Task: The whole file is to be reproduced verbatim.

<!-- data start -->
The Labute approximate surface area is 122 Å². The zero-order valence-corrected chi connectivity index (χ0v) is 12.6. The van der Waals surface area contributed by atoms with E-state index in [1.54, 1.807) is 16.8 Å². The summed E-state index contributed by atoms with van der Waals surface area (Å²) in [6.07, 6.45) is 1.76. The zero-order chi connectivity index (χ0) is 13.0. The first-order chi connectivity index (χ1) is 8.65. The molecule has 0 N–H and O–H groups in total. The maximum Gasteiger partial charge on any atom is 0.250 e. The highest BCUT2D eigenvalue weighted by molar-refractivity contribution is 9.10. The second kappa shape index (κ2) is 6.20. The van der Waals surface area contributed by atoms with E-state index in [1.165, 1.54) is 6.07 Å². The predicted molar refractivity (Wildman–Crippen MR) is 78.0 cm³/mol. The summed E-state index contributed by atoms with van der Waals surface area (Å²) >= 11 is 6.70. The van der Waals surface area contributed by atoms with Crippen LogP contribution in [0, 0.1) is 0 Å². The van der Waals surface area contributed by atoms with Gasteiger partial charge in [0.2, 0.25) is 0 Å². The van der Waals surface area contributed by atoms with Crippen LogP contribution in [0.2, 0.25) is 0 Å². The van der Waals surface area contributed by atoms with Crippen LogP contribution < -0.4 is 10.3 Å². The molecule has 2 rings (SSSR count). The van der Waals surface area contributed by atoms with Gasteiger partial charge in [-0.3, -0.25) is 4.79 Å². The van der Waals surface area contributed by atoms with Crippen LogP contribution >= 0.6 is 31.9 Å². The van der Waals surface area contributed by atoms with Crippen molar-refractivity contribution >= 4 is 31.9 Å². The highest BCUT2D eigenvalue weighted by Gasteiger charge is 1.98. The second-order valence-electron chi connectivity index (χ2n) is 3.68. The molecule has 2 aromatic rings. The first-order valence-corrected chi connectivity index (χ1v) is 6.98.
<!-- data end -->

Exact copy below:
The Labute approximate surface area is 122 Å². The zero-order valence-corrected chi connectivity index (χ0v) is 12.6. The van der Waals surface area contributed by atoms with E-state index in [1.54, 1.807) is 16.8 Å². The summed E-state index contributed by atoms with van der Waals surface area (Å²) in [6.07, 6.45) is 1.76. The zero-order chi connectivity index (χ0) is 13.0. The first-order chi connectivity index (χ1) is 8.65. The molecule has 0 N–H and O–H groups in total. The maximum Gasteiger partial charge on any atom is 0.250 e. The highest BCUT2D eigenvalue weighted by molar-refractivity contribution is 9.10. The second kappa shape index (κ2) is 6.20. The van der Waals surface area contributed by atoms with E-state index in [1.165, 1.54) is 6.07 Å². The predicted molar refractivity (Wildman–Crippen MR) is 78.0 cm³/mol. The summed E-state index contributed by atoms with van der Waals surface area (Å²) >= 11 is 6.70. The van der Waals surface area contributed by atoms with Crippen LogP contribution in [0, 0.1) is 0 Å². The van der Waals surface area contributed by atoms with Gasteiger partial charge in [0.2, 0.25) is 0 Å². The van der Waals surface area contributed by atoms with Crippen LogP contribution in [0.2, 0.25) is 0 Å². The van der Waals surface area contributed by atoms with Crippen LogP contribution < -0.4 is 10.3 Å². The molecule has 2 rings (SSSR count). The van der Waals surface area contributed by atoms with Gasteiger partial charge in [-0.3, -0.25) is 4.79 Å². The van der Waals surface area contributed by atoms with Crippen LogP contribution >= 0.6 is 31.9 Å². The van der Waals surface area contributed by atoms with Crippen molar-refractivity contribution >= 4 is 31.9 Å². The highest BCUT2D eigenvalue weighted by Gasteiger charge is 1.98. The second-order valence-electron chi connectivity index (χ2n) is 3.68. The molecule has 2 aromatic rings. The first-order valence-corrected chi connectivity index (χ1v) is 6.98.